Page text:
“Doctor! Doctor!” Mary-Ann howled as she ran through main street carrying her boy. The store owners peeked their bald heads out their doors.
Dr. Hoover came in on his rickety wagon. Two spokes were missing on his right wheel. His horses were mighty and stood strong. One of them could easily pull the doctor, let alone two.
Dr. Hoover wore all black. Hat and all. He drove down man street, the clops of the horse’s hooves echoing down the way. He stopped at Mr. Whittaker’s candy shop. The one next to Mr. Forrest’s house where his wife hung herself three years ago during a wind storm. There he tied up his horses.
Across the street was Mrs. Hershey (the woman having an affair with Mr. and Mrs. Horace down the road). Her two sons, Griffin and Jon, had set out east to pursue their insurance business that failed three years after they started it up.
Mary-Ann carried her boy’s limp body down main street. The boy’s little arms and legs swayed with each clop of Mary-Ann’s heels. “Doctor! Doctor!” She ran to the doctor’s wagon. He had opened the back of the wagon and was searching for his toolkit.
“Yes, ma’am?” the doctor said, still looking for the toolkit.
“Oh doctor. You have to help my boy. He’s sick. He’s awfully sick. Look at him, his skin is green.” Mary-Ann said.
The doctor turned around with his kit in hand. The boy’s skin was green alright. “How long has he been like this?”
“Three whole days now. Ever since he messed with that Ouija board that that witch doctor sold it to him.” She placed her boy down on the ground for the doctor to inspect. “I told him not to mess with those devil things. My husband tried to beat the devil out of him, but he just won’t leave my boy alone. He breaths and we hear this awful roar and gurgle coming from his chest. Must be the devil.”
The doctor pulled up the torso of the boy’s shirt. He was purple around the ribs. There was red specks on the surface of the boy’s skin. The boy whimpered and groaned in a hush. “Witch doctor?” he asked Mary-Ann.
“Yes sir. That witch doctor ain’t nothing but trouble in this place. You know he was struck by lightening when he moved in last year? The chickens in Mrs. Harvey’s farm, her daughter was the one that went bankrupt, her chickens haven’t clucked since he came here,” she said.
“Can the boy eat?” he asked.
“Not a swallow. I even made him soup with the carrots and onion that Mr. Freeman grows in his yard, not the other Mr. Freeman who spends his time at the whorehouse, but the Mr. Freeman that almost went to jail for assault after he drank to much at the saloon on the corner? You know the one where the fire took two months ago? Well, I made soup with his carrots and onions.”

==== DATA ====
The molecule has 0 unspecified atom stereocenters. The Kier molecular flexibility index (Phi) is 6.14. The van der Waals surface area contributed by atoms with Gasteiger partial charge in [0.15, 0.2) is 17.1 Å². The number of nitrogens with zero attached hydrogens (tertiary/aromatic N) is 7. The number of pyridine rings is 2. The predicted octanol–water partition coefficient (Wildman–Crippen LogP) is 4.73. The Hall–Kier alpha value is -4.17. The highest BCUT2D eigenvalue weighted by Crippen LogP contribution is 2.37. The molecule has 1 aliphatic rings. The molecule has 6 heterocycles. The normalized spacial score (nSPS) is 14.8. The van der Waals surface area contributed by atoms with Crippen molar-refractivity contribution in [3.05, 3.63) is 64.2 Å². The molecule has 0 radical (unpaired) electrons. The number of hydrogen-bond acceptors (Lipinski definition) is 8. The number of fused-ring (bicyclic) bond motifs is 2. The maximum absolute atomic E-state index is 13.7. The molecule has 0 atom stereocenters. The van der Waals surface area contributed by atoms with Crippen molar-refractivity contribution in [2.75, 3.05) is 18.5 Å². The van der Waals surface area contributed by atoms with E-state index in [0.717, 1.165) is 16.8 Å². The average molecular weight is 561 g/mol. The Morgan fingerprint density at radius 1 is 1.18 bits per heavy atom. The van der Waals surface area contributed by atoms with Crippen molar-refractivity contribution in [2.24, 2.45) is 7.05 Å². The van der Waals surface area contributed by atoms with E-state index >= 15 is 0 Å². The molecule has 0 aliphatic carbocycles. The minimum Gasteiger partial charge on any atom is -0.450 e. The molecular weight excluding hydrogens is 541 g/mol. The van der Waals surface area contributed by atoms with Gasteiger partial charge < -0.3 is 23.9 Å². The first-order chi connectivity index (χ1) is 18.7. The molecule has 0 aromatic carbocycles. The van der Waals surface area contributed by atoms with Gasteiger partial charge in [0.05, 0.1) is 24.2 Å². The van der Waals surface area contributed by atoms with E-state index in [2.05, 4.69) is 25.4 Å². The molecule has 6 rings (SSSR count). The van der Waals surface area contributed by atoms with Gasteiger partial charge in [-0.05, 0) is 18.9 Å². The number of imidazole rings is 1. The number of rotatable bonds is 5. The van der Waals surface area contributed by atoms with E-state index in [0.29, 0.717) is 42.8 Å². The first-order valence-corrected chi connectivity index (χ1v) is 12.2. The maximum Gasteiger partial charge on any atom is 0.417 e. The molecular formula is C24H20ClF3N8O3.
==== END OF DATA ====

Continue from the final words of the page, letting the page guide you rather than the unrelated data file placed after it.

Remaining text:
The doctor placed the back of his hand on the boy’s forehead. He then dug into his toolkit and pulled out a thermometer. 102.
“Witch doctor, you day did this?” he asked.
“Okay. I’ve got just the thing.” Dr. Hoover got up and went to his wagon. He searched around in the back until he pulled out a pill bottle. “Ma’am I’ve seen this all too many times.”
“Really?” she said.
“Oh yeah.” The doctor shook the bottle. The pills rattled. “Those witch doctors are a dime a dozen,” he said.
“You don’t say?”
“Oh, just about every town has one of them witch doctors running around. People all around pointing fingers at the witch doctor, you’d think he murdered somebody. It’s all work of the devil. And in I come, a man, and fix the devil’s doings with a couple pills,” he said.
“He almost murdered my baby. What are those pills?” she said.
“Levofloxacin. For pneumonia. You’d find it in a drug store, if you had one here in town. I imagine you don’t,” he said.
“Oh no. We hadn’t had a new building built since Rev. Ulysses came in and took over Father John’s baptist church after he killed Mrs. Birch’s girl during the exorcism. You know it was only two weeks before the witch doctor moved in last year? Nothing but trouble,” Mary-Ann said.
“Seems like it now doesn’t it, ma’am? Give these to your boy. He should feel better after two or three days,” he said.
Mary-Ann snatched the bottle of pills from the doctor’s hands. She opened it up and shook out two pills.
“Only one for today, ma’am,” the doctor said.
“Right,” she replied. She whispered something to her boy’s ear. The boy opened his mouth and took the pill before passing out limp again.
“And tell your husband to stop beating your boy. Lest he catch the devil too,” he said.
“You’re doing the lord’s work, doctor,” Mary-Ann said.
“Well, someone has to. If anything is to get done these days.” Soon after he untied his horses and set out in his wagon to the next town.
The man did god’s work. As it has always been so.